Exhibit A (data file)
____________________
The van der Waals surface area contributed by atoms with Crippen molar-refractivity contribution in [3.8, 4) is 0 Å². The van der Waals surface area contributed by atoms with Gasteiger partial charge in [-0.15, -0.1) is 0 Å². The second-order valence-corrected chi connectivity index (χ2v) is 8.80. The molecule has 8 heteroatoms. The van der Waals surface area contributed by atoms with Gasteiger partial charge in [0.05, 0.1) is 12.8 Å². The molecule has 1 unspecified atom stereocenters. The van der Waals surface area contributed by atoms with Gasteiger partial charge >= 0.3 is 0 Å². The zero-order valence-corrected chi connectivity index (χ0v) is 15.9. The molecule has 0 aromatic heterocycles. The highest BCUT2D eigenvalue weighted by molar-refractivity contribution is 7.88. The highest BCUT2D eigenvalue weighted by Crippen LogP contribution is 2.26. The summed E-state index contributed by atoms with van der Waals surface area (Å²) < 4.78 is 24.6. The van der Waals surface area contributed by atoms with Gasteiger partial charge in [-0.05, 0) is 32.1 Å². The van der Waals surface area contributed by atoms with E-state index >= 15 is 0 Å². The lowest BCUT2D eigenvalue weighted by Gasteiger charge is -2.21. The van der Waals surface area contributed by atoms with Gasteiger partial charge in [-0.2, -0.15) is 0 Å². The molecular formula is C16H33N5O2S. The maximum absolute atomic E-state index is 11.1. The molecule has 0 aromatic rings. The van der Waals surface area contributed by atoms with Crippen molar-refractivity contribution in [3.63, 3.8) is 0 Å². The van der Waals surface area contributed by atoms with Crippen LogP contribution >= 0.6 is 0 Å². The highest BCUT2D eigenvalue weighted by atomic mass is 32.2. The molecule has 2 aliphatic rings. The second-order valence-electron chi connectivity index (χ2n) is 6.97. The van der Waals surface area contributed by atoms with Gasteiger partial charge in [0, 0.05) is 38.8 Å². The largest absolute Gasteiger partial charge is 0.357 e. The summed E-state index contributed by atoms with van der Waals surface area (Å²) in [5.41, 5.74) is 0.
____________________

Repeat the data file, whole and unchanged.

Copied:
The van der Waals surface area contributed by atoms with Crippen molar-refractivity contribution in [3.8, 4) is 0 Å². The van der Waals surface area contributed by atoms with Gasteiger partial charge in [-0.15, -0.1) is 0 Å². The second-order valence-corrected chi connectivity index (χ2v) is 8.80. The molecule has 8 heteroatoms. The van der Waals surface area contributed by atoms with Gasteiger partial charge in [0.05, 0.1) is 12.8 Å². The molecule has 1 unspecified atom stereocenters. The van der Waals surface area contributed by atoms with Gasteiger partial charge >= 0.3 is 0 Å². The zero-order valence-corrected chi connectivity index (χ0v) is 15.9. The molecule has 0 aromatic heterocycles. The highest BCUT2D eigenvalue weighted by molar-refractivity contribution is 7.88. The highest BCUT2D eigenvalue weighted by Crippen LogP contribution is 2.26. The summed E-state index contributed by atoms with van der Waals surface area (Å²) < 4.78 is 24.6. The van der Waals surface area contributed by atoms with Gasteiger partial charge in [-0.05, 0) is 32.1 Å². The van der Waals surface area contributed by atoms with E-state index >= 15 is 0 Å². The lowest BCUT2D eigenvalue weighted by Gasteiger charge is -2.21. The van der Waals surface area contributed by atoms with Gasteiger partial charge in [-0.2, -0.15) is 0 Å². The molecular formula is C16H33N5O2S. The maximum absolute atomic E-state index is 11.1. The molecule has 0 aromatic rings. The van der Waals surface area contributed by atoms with Crippen molar-refractivity contribution in [3.63, 3.8) is 0 Å². The van der Waals surface area contributed by atoms with Crippen LogP contribution >= 0.6 is 0 Å². The highest BCUT2D eigenvalue weighted by atomic mass is 32.2. The molecule has 2 aliphatic rings. The second-order valence-electron chi connectivity index (χ2n) is 6.97. The van der Waals surface area contributed by atoms with Gasteiger partial charge in [0, 0.05) is 38.8 Å². The largest absolute Gasteiger partial charge is 0.357 e. The summed E-state index contributed by atoms with van der Waals surface area (Å²) in [5.41, 5.74) is 0.